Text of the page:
I don’t know about you, but I can’t wait for 2019 to end. Finishing the year with a performance of La Cenerentola, Rossini’s take on Cinderella, sounded like the perfect remedy to my year-end blues. It has got all the ingredients. For a start, the work’s full title translates as Cinderella, or the Triumph of Goodness, which promises a welcome escape from the current state of the real world. Plus, there are few things that can lift my spirits more than Rossini’s florid music. It never fails to put the spring back in my step. Finally, I have always found that Laurent Pelly does comedy well – I had just forgotten that he is also a master in digging up those more serious layers underneath the comedy.

Polly Leech (Tisbe), Nicola Alaimo (Don Magnifico) and Julietta Aleksanyan (Clorinda) © Matthias Baus | DNO 2019
Polly Leech (Tisbe), Nicola Alaimo (Don Magnifico) and Julietta Aleksanyan (Clorinda)
© Matthias Baus | DNO 2019

La Cenerentola follows Perrault’s fairy tale quite faithfully. There are a few substitutions: the glass slipper is replaced by a bracelet, the fairy godmother becomes the philosopher, Alidoro, who also happens to be the prince’s tutor, and it isn’t her stepmother but her stepfather, Don Magnifico, and his daughters who exploit Cinderella. In Pelly’s new production for Dutch National Opera, Don Magnifico’s crumbling palazzo takes the form of a maze of rooms in perpetual motion, with 1950s faded furniture and electrical appliances. It is in these tatty surroundings that Cenerentola is forced to work herself to exhaustion. The contrast with the prince’s palace couldn’t be greater: an extravaganza of giant chandeliers, crystalware and period furniture, all in bright pink. Alas, the public soon discovers (spoiler alert) that the prince’s pink palace, like her ballgown and her wedding, are all the product of Cenerentola’s own imagination. She is just daydreaming while she mops the floor in her ill-fitting dirty dress and apron.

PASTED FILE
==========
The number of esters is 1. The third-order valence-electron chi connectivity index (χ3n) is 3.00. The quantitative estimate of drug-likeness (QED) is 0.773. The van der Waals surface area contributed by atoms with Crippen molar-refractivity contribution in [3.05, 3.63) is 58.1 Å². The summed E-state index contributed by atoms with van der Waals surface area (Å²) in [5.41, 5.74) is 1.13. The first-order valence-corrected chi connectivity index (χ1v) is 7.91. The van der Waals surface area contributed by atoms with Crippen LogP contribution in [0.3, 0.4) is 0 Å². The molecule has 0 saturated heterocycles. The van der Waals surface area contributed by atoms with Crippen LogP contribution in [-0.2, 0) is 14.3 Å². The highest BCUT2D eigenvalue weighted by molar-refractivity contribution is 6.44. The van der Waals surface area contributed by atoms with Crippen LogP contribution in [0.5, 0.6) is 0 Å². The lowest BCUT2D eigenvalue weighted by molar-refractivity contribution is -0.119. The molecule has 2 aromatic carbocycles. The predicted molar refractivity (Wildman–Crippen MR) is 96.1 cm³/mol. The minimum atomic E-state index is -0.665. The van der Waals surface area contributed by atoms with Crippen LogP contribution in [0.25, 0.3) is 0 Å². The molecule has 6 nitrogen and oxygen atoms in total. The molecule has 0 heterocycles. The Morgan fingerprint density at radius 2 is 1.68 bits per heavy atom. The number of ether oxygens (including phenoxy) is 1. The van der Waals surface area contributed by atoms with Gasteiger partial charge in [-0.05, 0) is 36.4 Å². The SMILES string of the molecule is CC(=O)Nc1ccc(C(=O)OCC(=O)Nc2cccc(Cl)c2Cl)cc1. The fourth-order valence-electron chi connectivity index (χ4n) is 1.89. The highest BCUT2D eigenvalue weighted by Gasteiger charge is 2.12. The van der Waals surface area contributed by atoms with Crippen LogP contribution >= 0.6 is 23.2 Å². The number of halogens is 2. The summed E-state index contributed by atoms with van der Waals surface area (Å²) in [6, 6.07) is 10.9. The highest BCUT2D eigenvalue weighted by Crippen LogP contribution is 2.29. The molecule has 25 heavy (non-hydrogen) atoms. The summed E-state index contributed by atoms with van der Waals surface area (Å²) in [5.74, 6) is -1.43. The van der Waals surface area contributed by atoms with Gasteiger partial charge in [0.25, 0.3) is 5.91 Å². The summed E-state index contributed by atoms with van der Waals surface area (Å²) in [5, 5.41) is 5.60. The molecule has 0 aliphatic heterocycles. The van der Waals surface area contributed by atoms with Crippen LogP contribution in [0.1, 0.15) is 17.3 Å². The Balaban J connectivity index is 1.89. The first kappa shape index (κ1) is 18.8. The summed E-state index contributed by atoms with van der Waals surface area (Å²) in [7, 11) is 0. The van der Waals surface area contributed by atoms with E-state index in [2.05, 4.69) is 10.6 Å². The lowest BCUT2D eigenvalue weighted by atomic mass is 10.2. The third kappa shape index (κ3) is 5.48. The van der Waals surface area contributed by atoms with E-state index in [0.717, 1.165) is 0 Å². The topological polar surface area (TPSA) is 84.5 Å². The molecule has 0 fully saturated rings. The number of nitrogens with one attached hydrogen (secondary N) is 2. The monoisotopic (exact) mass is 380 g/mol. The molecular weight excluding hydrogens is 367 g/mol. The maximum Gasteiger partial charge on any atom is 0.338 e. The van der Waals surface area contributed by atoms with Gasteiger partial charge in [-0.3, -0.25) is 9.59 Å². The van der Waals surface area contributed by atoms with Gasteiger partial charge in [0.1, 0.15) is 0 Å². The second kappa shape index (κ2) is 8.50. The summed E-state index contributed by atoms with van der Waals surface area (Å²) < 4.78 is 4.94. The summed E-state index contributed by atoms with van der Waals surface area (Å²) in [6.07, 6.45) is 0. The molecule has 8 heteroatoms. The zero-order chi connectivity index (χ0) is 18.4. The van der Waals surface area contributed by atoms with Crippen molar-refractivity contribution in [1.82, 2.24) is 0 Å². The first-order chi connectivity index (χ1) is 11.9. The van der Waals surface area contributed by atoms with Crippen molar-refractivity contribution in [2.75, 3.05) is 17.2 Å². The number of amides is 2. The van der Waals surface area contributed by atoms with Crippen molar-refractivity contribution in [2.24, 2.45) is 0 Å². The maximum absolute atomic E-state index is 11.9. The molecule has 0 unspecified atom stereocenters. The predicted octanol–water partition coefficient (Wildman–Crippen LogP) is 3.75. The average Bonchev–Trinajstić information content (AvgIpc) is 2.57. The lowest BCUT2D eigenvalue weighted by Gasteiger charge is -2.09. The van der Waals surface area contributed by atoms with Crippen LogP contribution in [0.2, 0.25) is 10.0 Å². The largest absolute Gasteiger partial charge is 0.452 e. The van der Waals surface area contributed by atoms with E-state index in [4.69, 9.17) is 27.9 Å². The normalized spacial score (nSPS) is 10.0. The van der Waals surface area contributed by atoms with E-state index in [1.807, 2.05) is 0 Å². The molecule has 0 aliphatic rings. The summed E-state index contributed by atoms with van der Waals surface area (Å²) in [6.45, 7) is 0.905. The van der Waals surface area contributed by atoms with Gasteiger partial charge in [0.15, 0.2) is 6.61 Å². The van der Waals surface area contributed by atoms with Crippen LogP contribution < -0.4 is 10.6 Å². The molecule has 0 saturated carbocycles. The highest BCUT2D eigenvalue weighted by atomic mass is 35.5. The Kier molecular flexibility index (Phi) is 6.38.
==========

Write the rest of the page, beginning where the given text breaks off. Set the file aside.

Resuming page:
Isabel Leonard (Cenerentola) © Matthias Baus | DNO 2019
Isabel Leonard (Cenerentola)
© Matthias Baus | DNO 2019

This disheartening conclusion is the only downer in an otherwise fun-packed evening. Laurent Pelly’s sense of comedy operates its wizardry again and sends the audience chuckling and laughing as few others can do. There are some gags of course but, mostly, it is polished direction that fuels the comedy. The precision with which a step in the choreography or a simple hand or head gesture underlines a fioritura in the music is outstanding. This virtuosic acting fits Rossini’s music like a glove. Making his debut at DNO, rising star Daniele Rustioni conducted the Netherlands Chamber Orchestra in a high-spirited performance, taking risks with tempi that admittedly caused a few slight slips between stage and pit, something that will undoubtedly be ironed out later in the run.

Lawrence Brownlee (Don Ramiro) and Isabel Leonard (Cenerentola) © Matthias Baus | DNO 2019
Lawrence Brownlee (Don Ramiro) and Isabel Leonard (Cenerentola)
© Matthias Baus | DNO 2019

The cast gathered for this production is strong and all gave thoroughly rewarding performances. Soprano Julietta Aleksanyan (Clorinda) and mezzo Polly Leech (Tisbe), both members of the Dutch National Opera Studio, certainly more than held their own and were two delectably viperish stepsisters. Nicola Alaimo was irresistibly funny as the egocentric and dim Don Magnifico. In the role of Dandini, the servant who gets carried away playing the prince for a day, baritone Alessio Arduini was suitably over-the-top both vocally and theatrically. Tenor Lawrence Brownlee needs no introduction in Rossini circles and the elegance with which he tackles the fiendishly difficult music of Don Ramiro is nothing short of baffling. As Alidoro, Roberto Tagliavini’s bass, flexible and ebony-coloured, was just as impressive.

In such outstanding company, Isabel Leonard’s Cenerentola paled somewhat at first, although I suspect this might have been a conscious choice in her characterisation of Cinderella as an oppressed character. Her lyric mezzo, pleasantly round and dark-hued, isn’t particular large and did not carry in the Act 1 quintet “Signor, una parola”, leaving a rather timid initial impression. From her arrival at the prince's ball however, she sounded increasingly more assured and her final rondo “Nacqui all’affanno, al pianto” was sung with superb phrasing and richness of tone. A last moment of beauty before the pink dream vanishes.

****1